In the twelfth research paper entitled “Developing a Planning and Management System for Protected Areas on Small Islands (The Azores Archipelago, Portugal): the SMARTPARKS Project”, Helena Calado, Marta Vergílio, Catarina Fonseca, Artur Gil, Fabiana Moniz, Susana Ferreira Silva, Miguel Moreira, Chiara Bragagnolo, Carlos Pereira da Silva and Margarida Pereira presented the SMARTPARKS Project, its rationale and main outcomes. Taking Pico Island Natural Park (Azores, Portugal) as its case study, the SMARTPARKS Project has adopted the ecosystem-based approach and the conciliation of conservation objectives with human needs and activities. Throughout its five tasks, several studies were developed and contributed to the functional analysis of each protected area constituting the Island Natural Park, in terms of their conservation and development values. This innovative application allows not only an integrated assessment of the protected areas but also a sustained monitoring.

This thematic issue represents a contribution towards a more sound knowledge on small islands’ planning, management and sustainable development issues. It will be useful as a tool for local communities, researchers, technical officers, as well as for decision makers, stakeholders and environmental Non-Governmental Organizations, by supporting them for developing more effective and efficient science-based policies, in order to foster a more sustainable development in these insular territories.

In 2010, JICZM - Journal of Integrated Coastal Zone Management published a thematic issue on “Islands” (Volume 10, Number 3, 2010). Nevertheless, four years later, this new thematic edition on insular systems is completely focused on small islands conservation planning and management issues, therefore it doesn’t pretend to cover all ranges of research subjects enclosed on “Island studies”. As this will remain an open challenge, contributions on these broader subjects are most welcome, hoping that in a near future a new thematic issue gathering some of this collected expertise will be able to be published. Beyond this thematic issue, JICZM continues to welcome manuscripts approaching this theme. Its importance all around the world is undoubted and we believe that scientists need to claim their role as strategic stakeholders in socio-economic and environmental issues towards sustainability in small islands. Characterizing, assessing, monitoring and reporting are our crucial contribution in the protection of small islands communities and their natural resources.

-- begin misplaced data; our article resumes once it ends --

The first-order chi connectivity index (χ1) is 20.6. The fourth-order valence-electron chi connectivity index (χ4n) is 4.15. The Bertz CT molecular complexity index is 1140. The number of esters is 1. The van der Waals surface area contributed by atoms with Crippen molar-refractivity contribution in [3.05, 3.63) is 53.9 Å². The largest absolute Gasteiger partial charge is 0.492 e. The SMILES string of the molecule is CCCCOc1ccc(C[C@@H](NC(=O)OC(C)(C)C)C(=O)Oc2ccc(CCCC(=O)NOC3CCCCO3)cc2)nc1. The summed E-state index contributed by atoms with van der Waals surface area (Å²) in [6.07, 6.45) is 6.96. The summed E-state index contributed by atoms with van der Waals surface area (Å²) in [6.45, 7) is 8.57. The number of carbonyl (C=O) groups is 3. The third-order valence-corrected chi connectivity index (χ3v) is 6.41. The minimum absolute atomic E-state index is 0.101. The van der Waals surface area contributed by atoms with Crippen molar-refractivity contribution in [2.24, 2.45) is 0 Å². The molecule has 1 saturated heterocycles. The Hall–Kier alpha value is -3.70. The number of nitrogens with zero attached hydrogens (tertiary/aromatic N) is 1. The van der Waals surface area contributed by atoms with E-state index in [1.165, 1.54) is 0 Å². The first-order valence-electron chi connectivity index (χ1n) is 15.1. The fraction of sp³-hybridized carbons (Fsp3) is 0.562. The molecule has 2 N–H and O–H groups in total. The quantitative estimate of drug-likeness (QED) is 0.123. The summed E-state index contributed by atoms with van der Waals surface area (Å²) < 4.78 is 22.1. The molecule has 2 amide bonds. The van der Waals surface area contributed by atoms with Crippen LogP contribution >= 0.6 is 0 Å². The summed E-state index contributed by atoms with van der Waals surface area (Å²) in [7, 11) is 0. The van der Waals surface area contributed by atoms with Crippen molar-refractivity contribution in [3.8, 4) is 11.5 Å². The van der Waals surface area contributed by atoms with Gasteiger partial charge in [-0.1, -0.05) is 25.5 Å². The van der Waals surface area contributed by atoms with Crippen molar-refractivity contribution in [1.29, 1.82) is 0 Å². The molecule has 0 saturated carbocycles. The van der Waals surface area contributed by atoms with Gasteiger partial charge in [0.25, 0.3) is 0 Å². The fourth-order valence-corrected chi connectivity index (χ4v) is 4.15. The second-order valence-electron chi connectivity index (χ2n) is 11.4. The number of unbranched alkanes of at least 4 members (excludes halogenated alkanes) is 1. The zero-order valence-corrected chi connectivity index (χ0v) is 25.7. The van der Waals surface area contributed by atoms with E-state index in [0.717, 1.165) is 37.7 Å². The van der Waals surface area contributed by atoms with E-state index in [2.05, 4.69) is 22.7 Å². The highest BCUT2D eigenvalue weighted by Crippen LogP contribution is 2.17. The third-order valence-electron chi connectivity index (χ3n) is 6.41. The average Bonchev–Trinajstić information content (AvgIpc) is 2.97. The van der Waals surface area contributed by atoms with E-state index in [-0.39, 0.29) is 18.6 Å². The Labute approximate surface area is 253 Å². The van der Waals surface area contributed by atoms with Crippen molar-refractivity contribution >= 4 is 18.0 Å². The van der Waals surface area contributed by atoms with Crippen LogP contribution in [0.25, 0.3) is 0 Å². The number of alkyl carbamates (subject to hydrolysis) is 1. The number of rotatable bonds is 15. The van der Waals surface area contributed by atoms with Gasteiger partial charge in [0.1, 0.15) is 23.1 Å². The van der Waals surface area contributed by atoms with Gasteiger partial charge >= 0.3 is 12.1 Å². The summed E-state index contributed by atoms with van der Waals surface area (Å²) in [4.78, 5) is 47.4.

Finally, we would like to take the opportunity of acknowledging all those who have contributed towards this thematic edition of JICZM - Journal of Integrated Coastal Zone Management. We warmly thank all authors who submitted their manuscripts for consideration of inclusion in this thematic volume. These 12 published research papers represent 70.6% of total submissions. The reviewing was a triple-blind process. We also thank the 46 reviewers (from Australia, Belgium, Brazil, Canada, Costa Rica, Finland, Greece, Iran, Israel, Italy, Japan, Portugal, Romania, Spain, Thailand, UK and USA) who have provided timely feedback to the authors, thereby helping the authors to improve their manuscripts.



Baldacchino, G.; Niles, D. (2011) - Island Futures: Conservation and Development across the Asia-Pacific Region. 182p., Springer, Tokyo, Japan. DOI: 10.1007/978-4-431-53989-6

Beller W., D’Ayala P., Hein P. (2004) - Sustainable development and environmental management of small islands. UNESCO and the Parthenon Publishing Group 5, Paris. ISBN: 1-85070-267-5. Available online at

Calado, H.; Braga, A.; Moniz, F.; Gil, A.; Vergílio, M. (2013) - Spatial planning and resource use in the Azores. Mitigation and Adaptation Strategies for Global Change, First Published on-line in November 2013. DOI: 10.1007/s11027-013-9519-2

Calado, H.; Quintela, A.; Porteiro, J. (2007) - Integrated Coastal Zone Management Strategies on Small Islands. Journal of Coastal Research (ISSN: 0749-0208), SI50:125-129, Australia. Available online at

Congress, U. S. (1972) - Coastal Zone Management Act of 1972. Public Law, 92-583. Available online at

IPCC (2001) - Climate change 2001: impacts, adaptations and vulnerability. Contribution of Working Group II to the Third Assessment Report. IPCC - Intergovernmental Panel on Climate Change, Geneva, Switzerland. Available online at:

Saffache, P.; Angelelli, P. (2010) – Integrated coastal zone management in small islands: A comparative outline of some islands of the Lesser Antilles. Revista de Gestão Costeira Integrada / Journal of Integrated Coastal Zone Management, 10(3):255-279. DOI: 10.5894/rgci228